Little Things Make Everything Seem Smaller

Little Things Make Everything Seem Smaller

I was looking at Instagram on my phone while heading to Hell's Kitchen the other day when the Via driver asked me what brought me to New York. "I'm here for school," I gave the usual answer, one that was sufficient, yet curt enough to make clear that I was in no mood to indulge in conversation. To my chagrin, the driver did not seem to feel dismissed by my usually successful (but not always conscious) attempt to avoid, what to me, was another task I had to contribute effort to and never excelled at––verbal communication.

The driver, basking in the glow that arose from overcoming the social obstacle that I was, asked me a series of questions and kept the conversation going. I felt like I was dodging a bullet each time I came up with a response to counter his. But then, in the midst of navigating unfamiliar territory, what I once considered to be an interrogation became what made my day better and ultimately, lifted my mood.

You might wonder, "How can a mundane human activity bring you so much delight? Why not just buy yourself an ice cream cone and call it a day?" That is a question that, I myself, have asked. Well, I'll tell you why:

  1. Sure, conversational exchanges are a part of everyday life that you cannot really avoid (as hard as you may try), but when you let yourself become interested, dare I say, invested, in a conversation, I've found that they have the potential to become quite meaningful. If you're anything like me, maybe you've taken for granted the things people have said to you, or what you've said to them, probably under the implicit notion that conversations can just be channels to relay factual information from one individual to another (sans meaning). But, what if our dependency on language has made us overlook how subtly powerful it could really be? The Via driver and I did not speak of anything significant, but as I vacated the vehicle, I found it nearly impossible to ignore feeling as though the connection we made together, at that given moment in time, a moment so fleeting, would be a minuscule yet necessary part of a memory that was shaping itself to be looked back upon. On that note, moments will never be as treasured as when they become memories, even despite all of our greatest efforts. That's sad, yet beautiful, at the same time, no?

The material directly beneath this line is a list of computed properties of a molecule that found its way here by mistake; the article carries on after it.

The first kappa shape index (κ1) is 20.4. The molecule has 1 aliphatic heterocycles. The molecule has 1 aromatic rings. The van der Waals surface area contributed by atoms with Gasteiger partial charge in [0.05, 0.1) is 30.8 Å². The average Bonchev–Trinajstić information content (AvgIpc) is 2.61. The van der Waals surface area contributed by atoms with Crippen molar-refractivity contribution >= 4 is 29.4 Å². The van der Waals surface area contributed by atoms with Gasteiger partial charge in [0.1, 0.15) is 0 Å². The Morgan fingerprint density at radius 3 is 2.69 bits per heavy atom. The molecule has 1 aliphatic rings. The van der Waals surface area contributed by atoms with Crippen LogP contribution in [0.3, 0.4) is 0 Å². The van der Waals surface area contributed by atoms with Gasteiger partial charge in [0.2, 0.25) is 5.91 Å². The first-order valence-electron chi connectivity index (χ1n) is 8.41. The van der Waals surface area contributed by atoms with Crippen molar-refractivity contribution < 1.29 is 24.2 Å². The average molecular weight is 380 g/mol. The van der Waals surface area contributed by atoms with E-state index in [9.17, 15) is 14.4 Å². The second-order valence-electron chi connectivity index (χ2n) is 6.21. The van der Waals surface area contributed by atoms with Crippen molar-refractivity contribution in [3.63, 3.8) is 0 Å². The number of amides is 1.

2. When you're as introverted as me, a little goes a long way. Often, I feel quite productive when I feel that I have reached my social interaction quota. Productivity = mood booster.
  3. Have you checked the prices of ice cream lately? While I do believe that money does, indeed, buy happiness (especially in New York), you should see my bank account.

So, what was the purpose of all of this?

Little things (such as conversations you never knew you would/could enjoy with your Via driver) can really impact the way you feel and how you approach your everyday life. Somehow, they are able to make the bad things seem smaller than how they usually appear to be. So, next time you are feeling frustrated, bored with life, or like what you are up against is too big for you to handle, maybe doing something small (conversation/good cup of coffee/pet a dog) will make it feel more bearable––or maybe even diminish it completely.

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While I was away

While I was away

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